GEORGE TOWN: The much sought-after grouper fish may be off the menu as there is a shortage of supply due to several factors, including the northeast monsoon.
Fisherman Abdul Khalid Abbas, who represents a group of fishermen in north Seberang Prai, said strong winds in the evening posed a grave danger to boats in the open sea.
“We usually experience about 20% less catch during the monsoon. Fishmongers and restaurants are well aware of the situation every year,” said Abdul Khalid, 48.
The Malaysian Meteorological Department had issued a notice of heavy rain in Kelantan, Terengganu, Pahang, Johor and western Sarawak during the early phase of the northeast monsoon from November to January.
HLY Ocean Aquaculture general manager Richard Teo said it would take between 10 months and a year for the fish in his farms to grow from fingerlings to table size of about 900g to 1.2kg in weight.
“The main focus has always been Chinese New Year as the demand soars compared with other months.
“But during the year end, although we have enough supply, unfortunately, it is not enough to meet the demand as there are more functions and events,” said Teo, who breeds mostly Tiger Groupers.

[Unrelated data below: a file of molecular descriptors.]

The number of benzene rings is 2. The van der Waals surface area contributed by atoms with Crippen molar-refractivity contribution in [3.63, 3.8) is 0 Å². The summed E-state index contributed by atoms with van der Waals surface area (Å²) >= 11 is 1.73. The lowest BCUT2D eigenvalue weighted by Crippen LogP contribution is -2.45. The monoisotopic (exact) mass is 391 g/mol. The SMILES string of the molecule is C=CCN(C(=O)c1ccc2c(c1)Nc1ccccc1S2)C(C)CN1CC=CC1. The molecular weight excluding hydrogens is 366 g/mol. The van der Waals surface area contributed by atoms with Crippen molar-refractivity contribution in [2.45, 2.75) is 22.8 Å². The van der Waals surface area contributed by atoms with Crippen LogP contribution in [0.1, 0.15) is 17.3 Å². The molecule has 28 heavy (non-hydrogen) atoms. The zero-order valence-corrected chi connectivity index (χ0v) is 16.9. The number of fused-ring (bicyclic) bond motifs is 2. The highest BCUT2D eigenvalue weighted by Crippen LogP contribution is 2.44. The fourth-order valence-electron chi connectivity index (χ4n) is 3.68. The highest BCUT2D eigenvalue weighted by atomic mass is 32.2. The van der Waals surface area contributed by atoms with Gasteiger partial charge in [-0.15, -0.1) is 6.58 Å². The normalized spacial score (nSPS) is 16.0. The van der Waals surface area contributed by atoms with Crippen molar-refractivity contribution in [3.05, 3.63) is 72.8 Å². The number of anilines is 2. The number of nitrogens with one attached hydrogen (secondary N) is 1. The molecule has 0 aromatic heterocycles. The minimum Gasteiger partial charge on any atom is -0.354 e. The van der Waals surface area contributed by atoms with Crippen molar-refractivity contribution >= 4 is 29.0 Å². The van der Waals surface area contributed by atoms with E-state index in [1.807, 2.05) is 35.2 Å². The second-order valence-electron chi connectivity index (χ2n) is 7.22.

In September, Penang fish breeders suffered losses after their cage-bred fish died due to the “red water” phenomenon.
Universiti Sains Malaysia Centre for Marine and Coastal Studies director Prof Datuk Dr Aileen Tan had said that while the algae was not known to have any direct toxicity or toxic effects, it was possible that the fish died due to high levels of discharge by the plankton.
Teo, who also runs a restaurant at his farm, said he has started receiving orders for the Chinese New Year celebration.
“Some called to ask about the Chinese New Year packages, but I’ve not come up with a menu yet. However, I expect slots to be fully booked soon,” he added.
Another fish farmer Teoh Tiong Hai, 43, believed that the slow economy has caused a drop in orders from restaurants.
“Towards the end of the year, everyone’s on a tight budget. Even neighbouring countries like Thailand have slowed down their demand for our farmed fish.
“I believe demand will pick up closer to the Chinese New Year,” he said.
Teoh expects a mad rush for seafood sometime in January when restaurants would also start placing their orders.
Meanwhile, Penang Koo Soo Kwong Choon Tong Restaurant and Tea Shop Association chairman Vinah Yee, who represents some 40 major restaurants in the state, said some restaurants had reported a drop in fish supply in the market.
“We are experiencing about 30% to 40% shortage. It is not easy to get the supply these days.
“There’s a shortage of popular fish such as groupers, and their prices have gone up by about 10% on average.
“Alternatively, some chefs have to use their creativity and come up with dishes to replace the groupers or reduce their usage,” she said.